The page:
Labor Coercion in the British Industrial Revolution! Surely not?
Thursday, November 14, 2013
Daron Acemoglu and James Robinson

Can’t be true? Didn’t Britain have inclusive institutions? Yes on balance it did, but of course reality is full of grey areas.

One such grey area is labor coercion. There was probably less labor coercion in Britain by the 19th century than most other places at the time — certainly less than the extensive labor coercion in the US South, coexisting with the broadly inclusive set of institutions of the US North.

Less than elsewhere, but still there.

For instance, the Combination Acts banned trade unions until 1824/25, and even then groups of nascent unionists like the Tolpuddle Martyrs were shipped to the penal colony of Australia in 1834. (This was done by invoking obscure laws that made it illegal to, of all things, ‘swear oaths’ …).

In our blog post on why Barbados and Jamaica are different we pointed out how the Masters and Servants Acts have been used to repress labor in Jamaica. In fact Britain had such laws until 1875, and they made employee contract breach a criminal offense. These laws and their implementation were of course a far cry from the punitive measures implemented in the British Caribbean, but coercive they still were.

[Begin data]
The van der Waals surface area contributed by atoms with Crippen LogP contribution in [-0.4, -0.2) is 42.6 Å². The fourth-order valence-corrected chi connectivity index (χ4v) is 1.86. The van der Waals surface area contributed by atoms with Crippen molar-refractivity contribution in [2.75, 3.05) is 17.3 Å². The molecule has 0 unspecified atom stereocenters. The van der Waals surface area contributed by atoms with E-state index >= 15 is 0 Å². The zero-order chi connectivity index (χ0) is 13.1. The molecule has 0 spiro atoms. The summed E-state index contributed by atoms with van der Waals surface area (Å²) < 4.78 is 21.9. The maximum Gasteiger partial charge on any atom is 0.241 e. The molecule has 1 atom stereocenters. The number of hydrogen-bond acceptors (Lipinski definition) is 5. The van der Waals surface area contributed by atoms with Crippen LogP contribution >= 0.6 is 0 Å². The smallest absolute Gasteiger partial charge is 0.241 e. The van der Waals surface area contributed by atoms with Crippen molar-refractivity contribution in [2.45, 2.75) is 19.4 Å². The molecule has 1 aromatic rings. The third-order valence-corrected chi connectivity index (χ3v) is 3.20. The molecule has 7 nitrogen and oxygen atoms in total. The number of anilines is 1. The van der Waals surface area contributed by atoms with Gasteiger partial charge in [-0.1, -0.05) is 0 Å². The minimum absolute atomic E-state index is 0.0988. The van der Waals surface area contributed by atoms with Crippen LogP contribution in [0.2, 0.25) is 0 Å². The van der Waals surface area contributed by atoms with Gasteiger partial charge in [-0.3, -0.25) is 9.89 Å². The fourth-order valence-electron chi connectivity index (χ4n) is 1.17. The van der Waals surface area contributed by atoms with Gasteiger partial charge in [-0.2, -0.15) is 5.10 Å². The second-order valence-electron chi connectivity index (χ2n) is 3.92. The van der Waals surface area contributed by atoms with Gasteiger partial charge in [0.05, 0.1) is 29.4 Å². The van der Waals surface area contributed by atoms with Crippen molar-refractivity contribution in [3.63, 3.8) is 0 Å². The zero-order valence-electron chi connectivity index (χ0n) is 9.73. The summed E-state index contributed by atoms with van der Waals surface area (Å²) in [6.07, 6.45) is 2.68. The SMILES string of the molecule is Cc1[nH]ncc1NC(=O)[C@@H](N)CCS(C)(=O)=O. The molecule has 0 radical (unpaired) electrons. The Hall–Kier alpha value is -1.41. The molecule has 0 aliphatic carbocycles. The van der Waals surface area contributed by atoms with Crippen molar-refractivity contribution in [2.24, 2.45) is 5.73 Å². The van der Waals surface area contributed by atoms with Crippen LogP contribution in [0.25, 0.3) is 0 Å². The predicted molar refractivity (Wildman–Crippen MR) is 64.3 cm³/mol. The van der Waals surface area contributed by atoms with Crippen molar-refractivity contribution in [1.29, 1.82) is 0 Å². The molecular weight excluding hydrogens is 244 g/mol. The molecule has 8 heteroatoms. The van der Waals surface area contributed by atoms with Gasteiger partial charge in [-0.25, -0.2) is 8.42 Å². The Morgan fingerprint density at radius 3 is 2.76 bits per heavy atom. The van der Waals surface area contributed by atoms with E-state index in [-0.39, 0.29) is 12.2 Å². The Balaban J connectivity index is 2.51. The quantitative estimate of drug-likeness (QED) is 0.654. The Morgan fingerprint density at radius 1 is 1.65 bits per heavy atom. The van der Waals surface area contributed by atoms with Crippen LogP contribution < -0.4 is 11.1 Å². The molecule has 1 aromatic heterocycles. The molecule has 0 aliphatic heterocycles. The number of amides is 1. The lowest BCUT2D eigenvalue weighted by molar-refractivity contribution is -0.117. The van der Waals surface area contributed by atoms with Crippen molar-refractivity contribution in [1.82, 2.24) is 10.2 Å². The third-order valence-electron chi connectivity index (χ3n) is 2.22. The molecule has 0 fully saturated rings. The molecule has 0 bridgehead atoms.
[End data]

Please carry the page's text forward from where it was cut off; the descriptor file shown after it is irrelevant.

Why the timing of their abolition?

We think this is not unrelated to the political developments. The Second Reform Act of 1867 enfranchised working class English people for the first time, and they were able to use their new political power to break down some last residual elements of extractive institutions.

Path-breaking research by Suresh Naidu of Columbia University and Noah Yuchtman of Berkeley has investigated the impact of the repeal of the Masters and Servants Laws on the British Labor Market.

Naidu and Yuchtman find that the repeal of these laws had large effects on wages, which rose disproportionately in places that had previously seen a lot of prosecutions under the law. Interestingly, wages also became more responsive everywhere to changes in supply and demand conditions.

Naidu and Yuchtman also find something else that is very interesting – the industries that were the hallmark of the British Industrial Revolution were heavily involved in prosecuting people under the Masters and Servants Acts. Though the origins of these laws in England go all the way back to the fight against wages rising after the Black Death in the 1340s, they were not some anachronistic cultural left-over waiting to be modernized.

They were being involved by the modern parts of the economy. Institutions in practice are full of gray areas.

Article originally appeared on Why Nations Fail by Daron Acemoglu and James Robinson (http://whynationsfail.com/).
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